05.22.2006 Alice In Chains Avalon, Boston, MA
Opener: Blind By Noon
When I heard that Alice In Chains was touring again, it was a no-brainer to see them in Boston, one of only a handful of club dates they were playing this summer. While Layne Stanley passed away in 2002, the band songs were indelibly imprinted in my brain right up until about 1995, when they stopped producing new material. Jar of Flies is still on my list of top ten best albums ever.
So who goes to a concert, the band reformed 10 years after the last album and after the death of its signature vocalist? The answer, just about everyone. The audience ran the gamut of looks, age and temperament. I saw two kids in the 10 year old range with their parents, as many late-twenty jocks as middle-aged metalheads with sagging skin and beer bellies, and college students who were in elementary school when Alice in Chains released its last self-titled studio album. Their fans had aged right along with Alice in Chains.
The thing is, though, this crowd knew the music. AIC, as they now encourage us to call them, kept mostly to their first two albums, arguably their two most popular, with the exception of the show’s opener “Sludge Factory” which despite the name is a haunting and gorgeous melody, and “Again.” The music was smoldering all night, simply gorgeous harmonies and searing melodies, some of the best early in the setlist – “Rain When I Die” inspired the crowd to join in on the chorus like a heavenly lament. “Junkhead” had the crowd sing along in confession, “What’s my drug of choice? Well what have you got?”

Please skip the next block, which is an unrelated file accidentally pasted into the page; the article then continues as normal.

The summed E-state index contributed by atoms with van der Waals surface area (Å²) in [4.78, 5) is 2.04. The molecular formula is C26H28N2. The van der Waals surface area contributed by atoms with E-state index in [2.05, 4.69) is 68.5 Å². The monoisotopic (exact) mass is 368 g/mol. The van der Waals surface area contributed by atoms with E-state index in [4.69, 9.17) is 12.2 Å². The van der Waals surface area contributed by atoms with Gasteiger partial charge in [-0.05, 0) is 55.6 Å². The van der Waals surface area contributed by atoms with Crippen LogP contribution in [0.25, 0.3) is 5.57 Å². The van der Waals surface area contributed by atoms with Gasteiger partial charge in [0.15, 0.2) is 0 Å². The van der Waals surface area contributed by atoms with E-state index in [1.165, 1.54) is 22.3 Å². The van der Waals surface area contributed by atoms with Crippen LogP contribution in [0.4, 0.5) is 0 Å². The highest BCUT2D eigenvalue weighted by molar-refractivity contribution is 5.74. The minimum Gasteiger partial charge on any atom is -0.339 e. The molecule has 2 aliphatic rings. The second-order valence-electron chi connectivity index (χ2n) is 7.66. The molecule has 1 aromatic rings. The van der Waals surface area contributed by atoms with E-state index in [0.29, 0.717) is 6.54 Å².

William DuVall did was a great stand in for the late Layne Staley. His voice matched the intensity and howl of Staley without being a carbon copy or a caricature. Lead guitarist and AIC founder, Jerry Cantrell, looked healthy and relaxed during the entire set. He spoke little to the crowd, at one point coming up to the mike and then after a second of staring out into the crowd, he simply laughed it off and played a riff. He did encourage the crowd to give warm applause for each band member individually.
The show’s highlights came straight off Facelift. “We Die Young” was simply awesome and set a wicked tempo for the concert, with barely a pause for breath during the war ballad “Rooster.” Straight through the main set closer “Them Bones” to the show closer “Man In the Box” the band mesmerized, continually appealing to the audience to soak in the moment and recall the band’s glory days.
Dam That River
Rain When I Die
We Die Young
Love, Hate, Love
Down In A Hole
Man In The Box